ETF Edge: Single Stock ETFs - Not Enough of a Good Thing?

The ETF industry has grown tremendously by packing plain indexes like the S&P 500 to investors, along with narrower slices of the market. Currently, the market is seeking to expand by offering narrower bets on individual stocks. On this week’s ETF Edge, CNBC host, Bob Pisani, speaks with Dave Mazza, head of product at Direxion, and Will Rhind, CEO of GraniteShares. Plus, ETF Trends’ financial futurist, Dave Nadig, is along to offer his thoughts as well.

Speaking to the notion of leveraged and inverse ETFs posing risks to ETF investors and creating potentially system-wide risk by operating in unanticipated ways when markets experience volatility or stress conditions, according to SEC Chairman Gary Gensler, Nadig notes how this may be a reasonable guess.

“We’ve definitely seen a significant interest by regulators on any products that don’t necessarily make a lot of sense when you look right up front, as you really have to dig in,” Nadig notes.

Those products may fit that bill, and while Nadig is not against single stock ETFs when it comes to letting people trade with leveraged volatility, these are products that belong in the mix. With that said, there could be a risk of some sort of contagion on the ticker front.

“Imagine there being 6, 7, 8 ETFs, all pegged against, say, Amazon. Now, do that for all the securities in the S&P 500, and you’ve literally got thousands of Amazon, and so on, adjacent tickers.” Nadig explains. It’s not a matter of their being at risk, but that people may get confused.

Traders Just Don’t Understand

Chiming in, Mazza notes how the biggest risk comes from people not understanding what they are getting into with these products. “You do have to recognize that they are not intended to be buy-and-hold investments,” He notes. Additionally, while the volatility may cause various changes in the overall outcome, on a daily bases, traders need to know how to use these products to gain any helpful information about what they’ve gotten into.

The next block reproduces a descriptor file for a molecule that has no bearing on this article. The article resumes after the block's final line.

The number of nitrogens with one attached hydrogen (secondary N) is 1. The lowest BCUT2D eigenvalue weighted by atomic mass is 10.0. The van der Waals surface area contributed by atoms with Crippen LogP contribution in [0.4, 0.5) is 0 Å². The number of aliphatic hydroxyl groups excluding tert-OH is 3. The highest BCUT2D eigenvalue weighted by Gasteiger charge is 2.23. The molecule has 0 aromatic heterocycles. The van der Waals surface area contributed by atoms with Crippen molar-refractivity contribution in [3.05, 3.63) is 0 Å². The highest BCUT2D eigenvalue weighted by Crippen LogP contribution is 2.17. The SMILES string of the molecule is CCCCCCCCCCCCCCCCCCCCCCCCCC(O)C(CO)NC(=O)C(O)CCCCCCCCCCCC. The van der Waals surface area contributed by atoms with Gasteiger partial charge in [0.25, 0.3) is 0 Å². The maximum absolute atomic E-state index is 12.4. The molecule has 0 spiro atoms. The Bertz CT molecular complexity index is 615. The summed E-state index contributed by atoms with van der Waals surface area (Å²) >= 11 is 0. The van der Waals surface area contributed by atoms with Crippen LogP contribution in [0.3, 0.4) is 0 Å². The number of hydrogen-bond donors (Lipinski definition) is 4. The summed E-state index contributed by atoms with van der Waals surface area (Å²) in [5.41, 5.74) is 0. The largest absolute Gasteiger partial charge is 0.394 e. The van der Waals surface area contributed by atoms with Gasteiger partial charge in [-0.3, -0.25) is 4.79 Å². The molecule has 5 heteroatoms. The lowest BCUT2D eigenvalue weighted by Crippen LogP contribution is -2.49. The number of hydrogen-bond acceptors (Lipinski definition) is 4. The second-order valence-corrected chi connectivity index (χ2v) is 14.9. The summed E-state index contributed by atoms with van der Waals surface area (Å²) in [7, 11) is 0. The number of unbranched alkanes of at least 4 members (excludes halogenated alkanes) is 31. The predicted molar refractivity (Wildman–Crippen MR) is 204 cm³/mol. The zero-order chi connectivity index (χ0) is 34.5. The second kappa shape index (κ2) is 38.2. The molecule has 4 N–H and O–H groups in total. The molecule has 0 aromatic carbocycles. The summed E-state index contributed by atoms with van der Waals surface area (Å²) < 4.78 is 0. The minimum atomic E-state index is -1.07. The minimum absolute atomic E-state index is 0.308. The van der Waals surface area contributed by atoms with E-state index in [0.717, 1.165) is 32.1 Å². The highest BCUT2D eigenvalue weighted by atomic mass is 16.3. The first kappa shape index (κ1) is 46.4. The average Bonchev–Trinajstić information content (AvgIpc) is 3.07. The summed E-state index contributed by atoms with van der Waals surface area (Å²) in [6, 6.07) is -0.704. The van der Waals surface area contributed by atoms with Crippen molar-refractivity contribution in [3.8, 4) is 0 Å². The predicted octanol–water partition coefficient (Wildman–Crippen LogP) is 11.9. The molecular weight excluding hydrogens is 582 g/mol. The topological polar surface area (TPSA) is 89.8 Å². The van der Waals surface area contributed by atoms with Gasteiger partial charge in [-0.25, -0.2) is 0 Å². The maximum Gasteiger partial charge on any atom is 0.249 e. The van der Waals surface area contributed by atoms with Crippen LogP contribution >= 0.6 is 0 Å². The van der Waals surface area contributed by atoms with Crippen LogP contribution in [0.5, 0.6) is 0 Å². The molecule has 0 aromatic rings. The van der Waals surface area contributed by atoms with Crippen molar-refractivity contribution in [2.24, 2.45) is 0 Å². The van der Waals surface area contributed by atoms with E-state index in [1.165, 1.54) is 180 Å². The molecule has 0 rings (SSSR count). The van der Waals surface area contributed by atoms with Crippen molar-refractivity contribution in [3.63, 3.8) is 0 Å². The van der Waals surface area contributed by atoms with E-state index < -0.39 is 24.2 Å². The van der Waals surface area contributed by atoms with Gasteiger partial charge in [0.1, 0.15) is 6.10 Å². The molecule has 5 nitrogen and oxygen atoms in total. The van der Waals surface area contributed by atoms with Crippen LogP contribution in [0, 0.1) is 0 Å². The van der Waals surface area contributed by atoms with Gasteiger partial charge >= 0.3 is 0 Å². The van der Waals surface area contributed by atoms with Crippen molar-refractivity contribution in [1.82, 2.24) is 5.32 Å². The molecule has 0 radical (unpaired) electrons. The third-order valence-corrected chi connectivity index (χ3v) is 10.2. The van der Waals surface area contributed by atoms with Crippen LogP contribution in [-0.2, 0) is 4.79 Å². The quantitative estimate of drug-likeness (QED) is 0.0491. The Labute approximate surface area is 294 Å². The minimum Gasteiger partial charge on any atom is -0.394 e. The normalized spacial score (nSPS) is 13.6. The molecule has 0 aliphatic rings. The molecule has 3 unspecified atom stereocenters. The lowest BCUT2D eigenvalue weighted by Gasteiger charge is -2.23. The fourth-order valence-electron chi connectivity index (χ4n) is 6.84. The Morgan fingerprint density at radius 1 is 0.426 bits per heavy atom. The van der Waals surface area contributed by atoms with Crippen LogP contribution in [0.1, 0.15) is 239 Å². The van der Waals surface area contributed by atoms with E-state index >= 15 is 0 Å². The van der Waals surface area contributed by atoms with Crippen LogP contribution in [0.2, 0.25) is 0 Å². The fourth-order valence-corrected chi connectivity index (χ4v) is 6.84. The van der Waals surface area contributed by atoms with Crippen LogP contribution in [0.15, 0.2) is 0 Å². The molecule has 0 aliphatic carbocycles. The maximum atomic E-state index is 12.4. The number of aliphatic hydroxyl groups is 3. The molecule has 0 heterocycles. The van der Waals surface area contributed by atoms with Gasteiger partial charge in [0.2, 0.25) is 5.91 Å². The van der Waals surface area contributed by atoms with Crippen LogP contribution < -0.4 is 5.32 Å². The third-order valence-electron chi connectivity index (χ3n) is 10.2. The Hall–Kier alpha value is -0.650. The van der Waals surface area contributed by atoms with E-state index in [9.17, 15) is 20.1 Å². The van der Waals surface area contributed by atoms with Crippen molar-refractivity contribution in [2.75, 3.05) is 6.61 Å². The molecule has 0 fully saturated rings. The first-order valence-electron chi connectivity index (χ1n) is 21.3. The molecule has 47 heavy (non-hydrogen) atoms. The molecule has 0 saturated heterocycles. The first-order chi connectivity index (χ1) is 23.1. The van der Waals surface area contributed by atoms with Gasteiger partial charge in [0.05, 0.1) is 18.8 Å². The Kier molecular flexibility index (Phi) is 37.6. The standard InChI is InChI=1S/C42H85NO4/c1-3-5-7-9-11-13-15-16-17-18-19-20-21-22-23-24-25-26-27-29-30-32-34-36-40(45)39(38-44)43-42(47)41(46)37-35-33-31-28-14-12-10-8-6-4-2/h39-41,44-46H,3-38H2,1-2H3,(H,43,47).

Additionally, “The idea that they cause systematic risk — in the actual market itself, I think it’s a bit of a stretch,” Mazza makes clear. Through many stressful environments for many years, the ETF structure has proven to be resilient, and, again, the encouragement of traders to understand how things work is what’s important.

For Rhind, by using leveraged funds, the one major risk has amplified returns, and therefore the potential losses could also be amplified. “When you talk about a product needing to close, the reason for that is because the move in the underlying market has been so big that with the leverage on top of it, the fund loses its exposure or the investor loses their money. But that’s important because, with these products, you can’t lose more than your initial investment, and that’s unlike many forms of leverage where the big risk is that you can lose more than your initial investment.”

With that being said, “The good news, in my mind, is that this is a safer way to do leverage than a lot of traditional investors are already doing in the market.”

For more market trends, visit ETF Trends.